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Hall of Fire tomorrow. Movie Denethor: tragedy or travesty?

February 4, 2012 at 12:31 am by Demosthenes  - 

Peter Jackson’s reconstruction of Denethor, the steward of Gondor remains one of the more controversial aspects of his adaptation of Return of the King.

This weekend, Hall of Fire re-engages with an old question as we ask: “Movie Denethor: tragedy or travesty?”.

Denethor II, the last ruling steward of Gondor is one of Tolkien’s most interesting characters — as flawed and tragic as some of the greatest heroes of the First Age. In his rivalry with Thorongil and Gandalf to his strained relationship with Faramir and a stewardship where he resorts to desperate acts to save Gondor, we see his pride, nobility, arrogance and, ultimately, his despair and madness.

In Jackson’s live-action movie trilogy, Denethor (played by John Noble) is written differently — a weak ruler who passively (and even actively) works against Gondor’s defence.

What are the successes and failures of Boyens and Walsh take on Denethor? Does the more dramatically shown antipathy of John Noble’s function better in film, even though it comes at the cost of some of the subtlety of the original?

Does his grief — and self-blame — at the death of Boromir sufficiently account for his descent into madness considering absence of the Palantir of Minas Tirith as a plot point?

Are there particular scenes or lines — where Denethor interacts with Gandalf, Faramir or Pippin — that resonate with you? Does Jackson’s Denethor come across as truthful?

Join us tomorrow, Saturday February 4 at the special time of 6PM EST (New York time) when we’ll ask all these questions and more as we discuss “Movie Denethor: Tragedy or Travesty?”.

Recommended reading: John Noble talks Denethor: “The Noble Steward?

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Posted in Barliman News, Barlimans, Hall of Fire on February 4, 2012 by

Key to Erebor

8 responses to “Hall of Fire tomorrow. Movie Denethor: tragedy or travesty?”

  1. This may be already well trodden ground but I think the changes to Denethor are dwarfed by the nobility and wisdom stripping changes made to Faramir. I don’t buy the Wenham et al, justifications that it wasn’t filmically translatable. Rather, I think the Jackson, lacked the desire and therefore wherewithal to capture such nuance.

  2. Vetch says:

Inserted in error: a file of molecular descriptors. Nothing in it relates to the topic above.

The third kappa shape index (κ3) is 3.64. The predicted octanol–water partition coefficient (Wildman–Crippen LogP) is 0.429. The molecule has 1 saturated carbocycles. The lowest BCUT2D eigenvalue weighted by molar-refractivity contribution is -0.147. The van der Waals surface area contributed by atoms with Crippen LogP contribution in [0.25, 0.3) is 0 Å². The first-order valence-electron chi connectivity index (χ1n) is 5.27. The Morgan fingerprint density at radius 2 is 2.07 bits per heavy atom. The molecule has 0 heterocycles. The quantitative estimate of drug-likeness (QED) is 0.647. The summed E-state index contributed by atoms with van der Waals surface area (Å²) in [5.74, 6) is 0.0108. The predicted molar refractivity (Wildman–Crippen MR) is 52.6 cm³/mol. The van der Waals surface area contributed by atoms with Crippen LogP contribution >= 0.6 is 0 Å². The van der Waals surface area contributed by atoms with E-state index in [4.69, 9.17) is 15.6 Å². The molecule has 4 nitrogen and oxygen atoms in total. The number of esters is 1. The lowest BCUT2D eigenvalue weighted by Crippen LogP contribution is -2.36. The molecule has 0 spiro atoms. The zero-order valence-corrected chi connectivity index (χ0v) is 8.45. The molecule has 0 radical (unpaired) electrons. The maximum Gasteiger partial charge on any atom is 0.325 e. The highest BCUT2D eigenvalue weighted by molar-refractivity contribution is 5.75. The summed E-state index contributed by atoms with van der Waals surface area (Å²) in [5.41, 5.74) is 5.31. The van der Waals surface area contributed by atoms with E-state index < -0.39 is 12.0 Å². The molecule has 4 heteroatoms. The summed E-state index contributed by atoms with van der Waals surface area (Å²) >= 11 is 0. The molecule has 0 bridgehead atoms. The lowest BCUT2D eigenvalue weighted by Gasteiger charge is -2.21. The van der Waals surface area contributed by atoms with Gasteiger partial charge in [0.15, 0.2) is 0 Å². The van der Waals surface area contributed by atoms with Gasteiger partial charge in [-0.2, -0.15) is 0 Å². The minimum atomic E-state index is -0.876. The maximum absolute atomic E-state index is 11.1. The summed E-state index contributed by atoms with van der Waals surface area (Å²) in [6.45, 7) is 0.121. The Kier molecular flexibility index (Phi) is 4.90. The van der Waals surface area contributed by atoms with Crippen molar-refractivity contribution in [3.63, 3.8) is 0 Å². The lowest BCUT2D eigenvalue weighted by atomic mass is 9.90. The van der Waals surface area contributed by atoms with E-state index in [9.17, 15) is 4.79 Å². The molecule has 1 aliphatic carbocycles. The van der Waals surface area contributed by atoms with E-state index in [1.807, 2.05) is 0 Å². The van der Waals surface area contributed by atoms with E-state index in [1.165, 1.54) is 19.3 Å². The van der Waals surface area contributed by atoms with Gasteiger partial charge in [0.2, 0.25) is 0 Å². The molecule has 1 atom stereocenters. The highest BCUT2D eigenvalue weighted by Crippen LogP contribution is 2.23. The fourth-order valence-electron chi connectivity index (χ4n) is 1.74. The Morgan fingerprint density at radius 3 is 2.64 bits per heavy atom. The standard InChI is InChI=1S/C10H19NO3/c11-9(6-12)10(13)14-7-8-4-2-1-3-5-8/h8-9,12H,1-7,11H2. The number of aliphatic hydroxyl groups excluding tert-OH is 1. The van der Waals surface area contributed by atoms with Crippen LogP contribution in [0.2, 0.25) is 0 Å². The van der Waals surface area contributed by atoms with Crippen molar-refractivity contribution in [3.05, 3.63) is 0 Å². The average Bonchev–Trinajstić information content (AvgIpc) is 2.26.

The movie Denethor was more travesty than tragedy. Even the way he was shown eating seemed ignoble and demeaning. The movie Denethor was simply a bit of a miss, sadly.

  3. Jose says:

    How about when you post “America” you include countries from around the continent, since America is the name of the continent and not a country? 

  4. HAL 9000-MJ says:

    As unpopular as my opinion is bound to me, I must say that the way Jackson,Noble and company handled Denethor in the LOTR movies made him much more of an interesting character than in the novels.

  5. John Bailey says:

    I am immeasurably grateful to Peter Jackson for putting the Lord of the Rings on film.

    I just wish he had filmed the whole of the trilogy as written and offered a theatre version, an extended version, and the full version.

    I believe the success of the three would have created a large enough market for the whole thing, even it it were 25 to 36 hours long…

  6. Josh Riggins says:

    I think most on the “travesty” side are technically right, but of the issues I had with the movies, Denethor’s portrayal wasn’t one of them. He came across to me as a “I see more than you know” type of ruler, a stubborn one, a haughty one, even a crazed one (considering what he ‘knew’). I think that fits with Tolkien’s Denethor too. In fact, the scene of Pippin singing in Denethor’s Hall was one of the more touching scenes in the films, mainly because of Denethor’s character vs Pippin’s. I was happy with his character, despite the technical differences. The feel was right to me.

  7. davidt says:

    The PC revisionism in the LOTR movies was horrid.

  8. Joe Calahan says:

    I thought the other way I thought John Noble’s performance was a tragedy more than a travesty in the film. It was one of the few highlight performances in the filmswhere Peter Jackson worked on the character t bring him to life on screen.

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